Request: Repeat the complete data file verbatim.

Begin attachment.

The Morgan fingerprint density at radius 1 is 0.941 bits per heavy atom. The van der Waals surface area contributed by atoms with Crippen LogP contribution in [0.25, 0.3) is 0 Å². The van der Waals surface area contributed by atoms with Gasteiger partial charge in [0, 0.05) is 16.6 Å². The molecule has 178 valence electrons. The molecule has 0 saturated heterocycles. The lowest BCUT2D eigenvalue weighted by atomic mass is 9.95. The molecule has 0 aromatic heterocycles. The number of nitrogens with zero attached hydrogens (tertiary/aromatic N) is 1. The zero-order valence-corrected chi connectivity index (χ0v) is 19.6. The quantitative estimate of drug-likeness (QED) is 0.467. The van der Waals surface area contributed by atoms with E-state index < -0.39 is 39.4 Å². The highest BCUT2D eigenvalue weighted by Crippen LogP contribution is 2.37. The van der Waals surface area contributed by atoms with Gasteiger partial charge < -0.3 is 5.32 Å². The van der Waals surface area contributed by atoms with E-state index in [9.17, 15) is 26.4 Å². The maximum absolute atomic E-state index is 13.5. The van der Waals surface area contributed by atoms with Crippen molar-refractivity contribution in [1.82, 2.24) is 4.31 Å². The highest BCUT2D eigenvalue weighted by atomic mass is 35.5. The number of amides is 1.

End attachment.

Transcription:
The Morgan fingerprint density at radius 1 is 0.941 bits per heavy atom. The van der Waals surface area contributed by atoms with Crippen LogP contribution in [0.25, 0.3) is 0 Å². The van der Waals surface area contributed by atoms with Gasteiger partial charge in [0, 0.05) is 16.6 Å². The molecule has 178 valence electrons. The molecule has 0 saturated heterocycles. The lowest BCUT2D eigenvalue weighted by atomic mass is 9.95. The molecule has 0 aromatic heterocycles. The number of nitrogens with zero attached hydrogens (tertiary/aromatic N) is 1. The zero-order valence-corrected chi connectivity index (χ0v) is 19.6. The quantitative estimate of drug-likeness (QED) is 0.467. The van der Waals surface area contributed by atoms with E-state index < -0.39 is 39.4 Å². The highest BCUT2D eigenvalue weighted by Crippen LogP contribution is 2.37. The van der Waals surface area contributed by atoms with Gasteiger partial charge < -0.3 is 5.32 Å². The van der Waals surface area contributed by atoms with E-state index in [9.17, 15) is 26.4 Å². The maximum absolute atomic E-state index is 13.5. The van der Waals surface area contributed by atoms with Crippen molar-refractivity contribution in [1.82, 2.24) is 4.31 Å². The highest BCUT2D eigenvalue weighted by atomic mass is 35.5. The number of amides is 1.